So far, less than $10 billion has been transacted through Giethner’s PPIP; a mere drop in the bucket. The IMF estimates that the banks and other financial institutions may be holding up to $4 trillion in toxic assets. At the current rate, Geithner’s strategy will take a century to succeed. The Treasury Secretary knows his plan won’t fix the banking system; he’s just hoping that the economy rebounds before the government is forced to nationalize the big banks. It’s just a stalling ploy, but, even so, there are risks. As the economy worsens, the likelihood of another financial meltdown or a run on the dollar increases. Foreign central banks and investors are getting restless and want to see the Treasury take positive steps to fix the system. In recent months China has slowed its purchases of US Treasuries, traded tens of billions of USD in currency swaps, and gone on a spending spree for raw materials; all to protect itself from weakness in the dollar. According to Bloomberg:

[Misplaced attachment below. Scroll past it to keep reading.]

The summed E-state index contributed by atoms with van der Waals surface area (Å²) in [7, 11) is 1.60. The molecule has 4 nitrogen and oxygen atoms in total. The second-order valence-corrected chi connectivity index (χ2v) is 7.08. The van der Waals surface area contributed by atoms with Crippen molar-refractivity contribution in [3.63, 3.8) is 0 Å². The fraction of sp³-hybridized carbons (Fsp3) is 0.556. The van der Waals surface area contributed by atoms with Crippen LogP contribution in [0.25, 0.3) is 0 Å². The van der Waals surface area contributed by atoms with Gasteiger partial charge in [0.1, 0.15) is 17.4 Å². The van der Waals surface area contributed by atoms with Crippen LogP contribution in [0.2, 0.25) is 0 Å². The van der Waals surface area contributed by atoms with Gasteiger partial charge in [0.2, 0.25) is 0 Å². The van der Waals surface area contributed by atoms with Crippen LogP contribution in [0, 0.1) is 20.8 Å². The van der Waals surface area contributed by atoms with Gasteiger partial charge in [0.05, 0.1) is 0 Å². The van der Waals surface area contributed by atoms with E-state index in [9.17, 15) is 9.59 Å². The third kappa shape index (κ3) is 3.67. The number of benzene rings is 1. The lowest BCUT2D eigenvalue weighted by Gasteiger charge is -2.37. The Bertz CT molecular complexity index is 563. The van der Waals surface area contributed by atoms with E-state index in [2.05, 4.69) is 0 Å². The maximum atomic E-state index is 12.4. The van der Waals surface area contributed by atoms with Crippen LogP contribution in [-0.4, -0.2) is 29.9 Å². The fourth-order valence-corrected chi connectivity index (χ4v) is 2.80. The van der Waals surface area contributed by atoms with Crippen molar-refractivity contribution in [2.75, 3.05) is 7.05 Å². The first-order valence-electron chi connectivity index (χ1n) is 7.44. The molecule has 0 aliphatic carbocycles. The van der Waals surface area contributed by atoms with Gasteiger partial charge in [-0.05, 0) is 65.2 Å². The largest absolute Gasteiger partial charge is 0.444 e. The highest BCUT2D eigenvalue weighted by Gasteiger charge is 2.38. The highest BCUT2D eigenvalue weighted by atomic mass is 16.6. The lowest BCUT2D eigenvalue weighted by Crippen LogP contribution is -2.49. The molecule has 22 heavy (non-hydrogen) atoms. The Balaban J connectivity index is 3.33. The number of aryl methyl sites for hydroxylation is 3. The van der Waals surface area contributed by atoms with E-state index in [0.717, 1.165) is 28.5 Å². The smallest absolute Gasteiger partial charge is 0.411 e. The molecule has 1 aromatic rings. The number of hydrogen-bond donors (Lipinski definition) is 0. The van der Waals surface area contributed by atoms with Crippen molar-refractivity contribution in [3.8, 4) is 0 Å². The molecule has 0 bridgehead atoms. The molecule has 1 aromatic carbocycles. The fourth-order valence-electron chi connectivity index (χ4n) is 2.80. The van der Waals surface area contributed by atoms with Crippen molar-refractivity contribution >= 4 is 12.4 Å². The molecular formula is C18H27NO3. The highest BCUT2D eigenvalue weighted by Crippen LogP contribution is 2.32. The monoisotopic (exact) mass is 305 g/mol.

“People’s Bank of China Zhou Xiaochuan called for the establishment of a “super-sovereign reserve currency” last month after Chinese Premier Wen Jiabao said he’s worried a weaker US dollar may hurt China’s investments. Inflation and a depreciating dollar would erode the value of US holdings owned by international investors.”
“China, Japan and Korea should establish a routine mechanism to diversify the region’s reserve currencies away from the dollar, the China Securities Journal reported, citing central bank adviser Fan Gang. The Asian countries need to consider setting up a transitional arrangement to help reduce reliance on the dollar before the problems in the international financial system are resolved.”